I am quickly learning that it is very difficult to maintain our efforts when there are outside forces we can’t control. Along with receipts from stores, straws in drinks and junk mail, it is also hard to decline kind gifts. With good intentions and generous hearts, we have had friends and family give us things like food treats, clothing and toys. We are so grateful to have people in our lives who are thinking about us and wanting to buy us things. Having kids who grow so quickly, like little sprouts (or weeds), we often receive new clothes. Now that we have taken on this challenge, the gifts have become much more of a stress factor than a perk. With all the research that we have done and the info collected, we know now that new clothes are just not necessary and should really be avoided. Buying used or swapping clothes with other families that are looking for a different size is the better option. Even if you do decide to buy the clothes new and give the hangers back, those usually end up in the landfill anyway since the distributors ship the clothes pre-hung. Making those new products is also using up valuable finite resources on our planet just to make something that is already here.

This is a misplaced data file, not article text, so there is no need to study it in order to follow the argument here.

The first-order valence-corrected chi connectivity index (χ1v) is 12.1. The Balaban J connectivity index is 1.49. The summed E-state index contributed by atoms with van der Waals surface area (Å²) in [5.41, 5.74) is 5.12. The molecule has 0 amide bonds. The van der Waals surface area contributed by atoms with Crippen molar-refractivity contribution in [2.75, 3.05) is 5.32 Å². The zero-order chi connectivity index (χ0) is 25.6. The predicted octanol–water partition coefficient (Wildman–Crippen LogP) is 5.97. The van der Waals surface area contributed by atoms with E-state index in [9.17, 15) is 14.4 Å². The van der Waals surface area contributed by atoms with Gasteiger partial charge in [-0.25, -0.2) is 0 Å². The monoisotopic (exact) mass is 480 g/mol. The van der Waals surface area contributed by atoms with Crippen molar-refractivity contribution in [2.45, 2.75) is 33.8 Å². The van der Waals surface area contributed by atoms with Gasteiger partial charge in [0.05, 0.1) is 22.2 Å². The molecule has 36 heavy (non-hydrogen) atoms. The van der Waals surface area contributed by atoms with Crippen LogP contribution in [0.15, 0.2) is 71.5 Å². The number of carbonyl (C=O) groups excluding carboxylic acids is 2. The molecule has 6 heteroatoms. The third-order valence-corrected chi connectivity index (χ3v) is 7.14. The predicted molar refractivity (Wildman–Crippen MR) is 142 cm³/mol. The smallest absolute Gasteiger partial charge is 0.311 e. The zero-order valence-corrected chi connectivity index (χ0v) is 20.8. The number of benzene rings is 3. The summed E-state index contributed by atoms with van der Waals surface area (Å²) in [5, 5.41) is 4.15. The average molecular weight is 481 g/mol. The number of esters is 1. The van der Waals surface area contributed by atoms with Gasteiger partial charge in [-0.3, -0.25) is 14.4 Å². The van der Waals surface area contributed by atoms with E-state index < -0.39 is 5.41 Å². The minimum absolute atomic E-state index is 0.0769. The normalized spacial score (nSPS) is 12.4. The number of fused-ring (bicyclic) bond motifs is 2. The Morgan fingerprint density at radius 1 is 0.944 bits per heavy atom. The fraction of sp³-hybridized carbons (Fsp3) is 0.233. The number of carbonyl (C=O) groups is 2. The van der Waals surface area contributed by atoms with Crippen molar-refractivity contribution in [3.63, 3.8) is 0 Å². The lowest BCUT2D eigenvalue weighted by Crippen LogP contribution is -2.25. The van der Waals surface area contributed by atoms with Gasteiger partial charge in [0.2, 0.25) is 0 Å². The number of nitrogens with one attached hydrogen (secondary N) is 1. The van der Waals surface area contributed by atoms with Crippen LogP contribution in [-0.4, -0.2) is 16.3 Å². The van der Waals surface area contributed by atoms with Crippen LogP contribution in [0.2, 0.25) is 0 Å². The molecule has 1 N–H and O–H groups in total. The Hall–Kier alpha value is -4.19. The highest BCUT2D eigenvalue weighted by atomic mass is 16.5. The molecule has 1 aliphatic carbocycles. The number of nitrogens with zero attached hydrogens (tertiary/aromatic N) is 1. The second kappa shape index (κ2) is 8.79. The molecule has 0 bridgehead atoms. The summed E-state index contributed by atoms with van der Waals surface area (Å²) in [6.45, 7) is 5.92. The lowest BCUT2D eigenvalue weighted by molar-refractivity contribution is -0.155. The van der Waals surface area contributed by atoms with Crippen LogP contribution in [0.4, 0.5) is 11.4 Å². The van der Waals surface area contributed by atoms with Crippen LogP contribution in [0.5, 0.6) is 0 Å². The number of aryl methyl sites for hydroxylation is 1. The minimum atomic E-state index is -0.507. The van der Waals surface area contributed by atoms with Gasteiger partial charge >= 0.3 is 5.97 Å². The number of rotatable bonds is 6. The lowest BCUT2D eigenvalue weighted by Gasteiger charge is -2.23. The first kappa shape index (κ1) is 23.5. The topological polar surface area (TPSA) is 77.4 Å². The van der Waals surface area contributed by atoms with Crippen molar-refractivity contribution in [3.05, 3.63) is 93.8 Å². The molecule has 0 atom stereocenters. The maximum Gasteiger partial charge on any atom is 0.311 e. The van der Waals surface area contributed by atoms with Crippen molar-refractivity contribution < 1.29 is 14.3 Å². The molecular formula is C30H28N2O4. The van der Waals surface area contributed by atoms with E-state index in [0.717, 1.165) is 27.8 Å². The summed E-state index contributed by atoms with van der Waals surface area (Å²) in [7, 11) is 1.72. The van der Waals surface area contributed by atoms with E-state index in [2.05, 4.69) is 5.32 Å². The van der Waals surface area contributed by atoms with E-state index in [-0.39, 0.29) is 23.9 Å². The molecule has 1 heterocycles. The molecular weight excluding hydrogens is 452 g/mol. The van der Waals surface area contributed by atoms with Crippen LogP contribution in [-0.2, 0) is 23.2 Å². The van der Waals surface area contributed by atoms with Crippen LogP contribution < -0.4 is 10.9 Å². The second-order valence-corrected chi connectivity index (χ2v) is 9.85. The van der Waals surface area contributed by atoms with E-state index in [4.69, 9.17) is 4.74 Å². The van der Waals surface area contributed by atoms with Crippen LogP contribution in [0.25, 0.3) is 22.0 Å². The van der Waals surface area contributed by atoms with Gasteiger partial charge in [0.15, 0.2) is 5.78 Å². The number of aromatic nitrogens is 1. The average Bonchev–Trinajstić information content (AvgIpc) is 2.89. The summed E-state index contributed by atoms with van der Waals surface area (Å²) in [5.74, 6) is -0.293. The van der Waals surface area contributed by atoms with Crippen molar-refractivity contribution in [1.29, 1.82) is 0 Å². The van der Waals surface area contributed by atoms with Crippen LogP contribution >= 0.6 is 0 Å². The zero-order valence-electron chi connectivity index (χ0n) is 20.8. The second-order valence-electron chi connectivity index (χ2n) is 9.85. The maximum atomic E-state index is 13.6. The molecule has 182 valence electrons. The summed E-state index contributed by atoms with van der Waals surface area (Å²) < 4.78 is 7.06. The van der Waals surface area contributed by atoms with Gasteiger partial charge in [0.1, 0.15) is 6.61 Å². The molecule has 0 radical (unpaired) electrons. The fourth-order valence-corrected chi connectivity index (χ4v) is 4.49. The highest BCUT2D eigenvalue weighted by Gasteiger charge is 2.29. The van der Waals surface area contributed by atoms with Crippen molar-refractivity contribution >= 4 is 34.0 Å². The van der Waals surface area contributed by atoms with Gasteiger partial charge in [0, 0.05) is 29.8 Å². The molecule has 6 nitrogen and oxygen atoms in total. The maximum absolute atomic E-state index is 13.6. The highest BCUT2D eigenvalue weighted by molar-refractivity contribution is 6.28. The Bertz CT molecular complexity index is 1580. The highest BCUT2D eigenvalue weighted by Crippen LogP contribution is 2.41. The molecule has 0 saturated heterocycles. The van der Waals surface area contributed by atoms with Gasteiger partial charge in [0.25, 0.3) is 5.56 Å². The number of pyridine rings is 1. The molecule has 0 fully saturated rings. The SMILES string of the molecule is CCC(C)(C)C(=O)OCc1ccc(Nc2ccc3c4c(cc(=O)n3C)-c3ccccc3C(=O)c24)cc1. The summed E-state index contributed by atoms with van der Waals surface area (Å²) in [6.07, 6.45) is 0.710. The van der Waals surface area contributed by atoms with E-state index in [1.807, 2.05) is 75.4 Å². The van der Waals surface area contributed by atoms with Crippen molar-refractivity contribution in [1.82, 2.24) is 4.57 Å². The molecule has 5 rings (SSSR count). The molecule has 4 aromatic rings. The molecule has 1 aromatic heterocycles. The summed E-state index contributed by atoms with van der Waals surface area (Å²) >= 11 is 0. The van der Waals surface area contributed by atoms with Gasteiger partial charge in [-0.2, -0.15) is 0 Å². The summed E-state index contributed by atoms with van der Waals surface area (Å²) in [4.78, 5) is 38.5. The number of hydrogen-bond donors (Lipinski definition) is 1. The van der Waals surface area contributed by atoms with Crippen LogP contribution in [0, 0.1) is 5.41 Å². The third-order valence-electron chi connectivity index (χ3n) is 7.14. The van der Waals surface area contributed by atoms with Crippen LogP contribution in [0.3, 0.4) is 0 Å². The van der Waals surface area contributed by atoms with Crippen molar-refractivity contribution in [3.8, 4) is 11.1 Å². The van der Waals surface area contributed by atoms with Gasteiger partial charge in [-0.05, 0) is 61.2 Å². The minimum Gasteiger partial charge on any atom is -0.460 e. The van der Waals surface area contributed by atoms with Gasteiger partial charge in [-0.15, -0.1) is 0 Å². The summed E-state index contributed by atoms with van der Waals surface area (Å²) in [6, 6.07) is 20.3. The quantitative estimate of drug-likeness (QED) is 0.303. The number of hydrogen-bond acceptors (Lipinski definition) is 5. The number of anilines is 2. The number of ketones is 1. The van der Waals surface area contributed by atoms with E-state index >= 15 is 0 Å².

Talking about just clothes hangers specifically, according to Green Progress over 8-10 billion plastic and wire hangers are sold each year, with only 15% ever being recycled.
“To put these numbers into perspective, picture the Empire State Building packed from floor to ceiling and from basement to observation deck-all 102 floors-with plastic hangers. Now multiply that by 4.6 to get the number of skyscrapers needed to hold 8 billion hangers. Or put another way 8 billion plastic hangers would fill 46,296 semi trucks full of polystyrene and polycarbonate hangers stretching 464 miles. That's bumper to bumper across the entire state of Oklahoma. Every year!”
It’s not just that these hangers will lay there for the next 800-1000 years, but that they are leaching benzene, a carcinogen, into our drinking water. This is the same active ingredient in cigarette smoke. And polycarbonate leaches bisphenol-A, a hormone disrupter, into the ground water. Canada recently banned polycarbonate for use in making water and baby bottles. BPA has become a big concern and you now see “BPA free” all over the place for good reason.
Things to keep in mind: Even if you are not buying gifts for a zero-waste household, think about what went into the product you are gifting. Materials, resources, ethical labour? Are these things worth it? Is this person you are giving it to going to throw it away in a week or a month? Will it last? Think about the alternatives for a gift. Think about gifting an experience or a sustainable product instead. You will feel better knowing you haven't spent your money on something as temporary and the person you are gifting to will appreciate your extra thought going into the gift. It's a win/win situation.
This is definitely a journey...